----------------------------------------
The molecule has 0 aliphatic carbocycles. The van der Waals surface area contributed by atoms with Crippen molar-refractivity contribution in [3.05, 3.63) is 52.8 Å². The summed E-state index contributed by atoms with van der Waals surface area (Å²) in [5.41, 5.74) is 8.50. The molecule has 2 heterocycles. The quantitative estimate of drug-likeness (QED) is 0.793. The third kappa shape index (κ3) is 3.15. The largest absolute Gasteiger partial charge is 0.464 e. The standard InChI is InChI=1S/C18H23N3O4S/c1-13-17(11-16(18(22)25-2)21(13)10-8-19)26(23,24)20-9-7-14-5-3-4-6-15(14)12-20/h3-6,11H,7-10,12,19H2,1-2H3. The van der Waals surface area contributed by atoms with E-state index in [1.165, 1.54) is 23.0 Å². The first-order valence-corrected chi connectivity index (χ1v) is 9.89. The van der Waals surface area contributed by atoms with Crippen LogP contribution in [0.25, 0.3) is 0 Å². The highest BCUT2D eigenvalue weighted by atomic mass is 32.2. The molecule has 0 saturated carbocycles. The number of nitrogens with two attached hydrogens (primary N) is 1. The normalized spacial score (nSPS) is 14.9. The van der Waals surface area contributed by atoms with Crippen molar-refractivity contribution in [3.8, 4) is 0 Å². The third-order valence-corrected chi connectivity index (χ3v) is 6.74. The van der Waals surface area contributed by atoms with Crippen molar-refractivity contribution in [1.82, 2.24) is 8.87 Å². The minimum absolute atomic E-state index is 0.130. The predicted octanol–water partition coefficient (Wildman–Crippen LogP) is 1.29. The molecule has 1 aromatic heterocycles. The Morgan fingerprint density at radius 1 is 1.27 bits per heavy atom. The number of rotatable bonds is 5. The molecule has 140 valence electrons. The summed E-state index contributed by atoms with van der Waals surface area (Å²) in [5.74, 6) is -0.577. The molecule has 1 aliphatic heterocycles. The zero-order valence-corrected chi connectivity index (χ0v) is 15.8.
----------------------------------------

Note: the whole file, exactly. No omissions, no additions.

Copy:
The molecule has 0 aliphatic carbocycles. The van der Waals surface area contributed by atoms with Crippen molar-refractivity contribution in [3.05, 3.63) is 52.8 Å². The summed E-state index contributed by atoms with van der Waals surface area (Å²) in [5.41, 5.74) is 8.50. The molecule has 2 heterocycles. The quantitative estimate of drug-likeness (QED) is 0.793. The third kappa shape index (κ3) is 3.15. The largest absolute Gasteiger partial charge is 0.464 e. The standard InChI is InChI=1S/C18H23N3O4S/c1-13-17(11-16(18(22)25-2)21(13)10-8-19)26(23,24)20-9-7-14-5-3-4-6-15(14)12-20/h3-6,11H,7-10,12,19H2,1-2H3. The van der Waals surface area contributed by atoms with E-state index in [1.165, 1.54) is 23.0 Å². The first-order valence-corrected chi connectivity index (χ1v) is 9.89. The van der Waals surface area contributed by atoms with Crippen LogP contribution in [0.25, 0.3) is 0 Å². The highest BCUT2D eigenvalue weighted by atomic mass is 32.2. The molecule has 0 saturated carbocycles. The number of nitrogens with two attached hydrogens (primary N) is 1. The normalized spacial score (nSPS) is 14.9. The van der Waals surface area contributed by atoms with Crippen molar-refractivity contribution in [3.8, 4) is 0 Å². The third-order valence-corrected chi connectivity index (χ3v) is 6.74. The van der Waals surface area contributed by atoms with Crippen molar-refractivity contribution in [1.82, 2.24) is 8.87 Å². The minimum absolute atomic E-state index is 0.130. The predicted octanol–water partition coefficient (Wildman–Crippen LogP) is 1.29. The molecule has 1 aromatic heterocycles. The Morgan fingerprint density at radius 1 is 1.27 bits per heavy atom. The number of rotatable bonds is 5. The molecule has 140 valence electrons. The summed E-state index contributed by atoms with van der Waals surface area (Å²) in [5.74, 6) is -0.577. The molecule has 1 aliphatic heterocycles. The zero-order valence-corrected chi connectivity index (χ0v) is 15.8.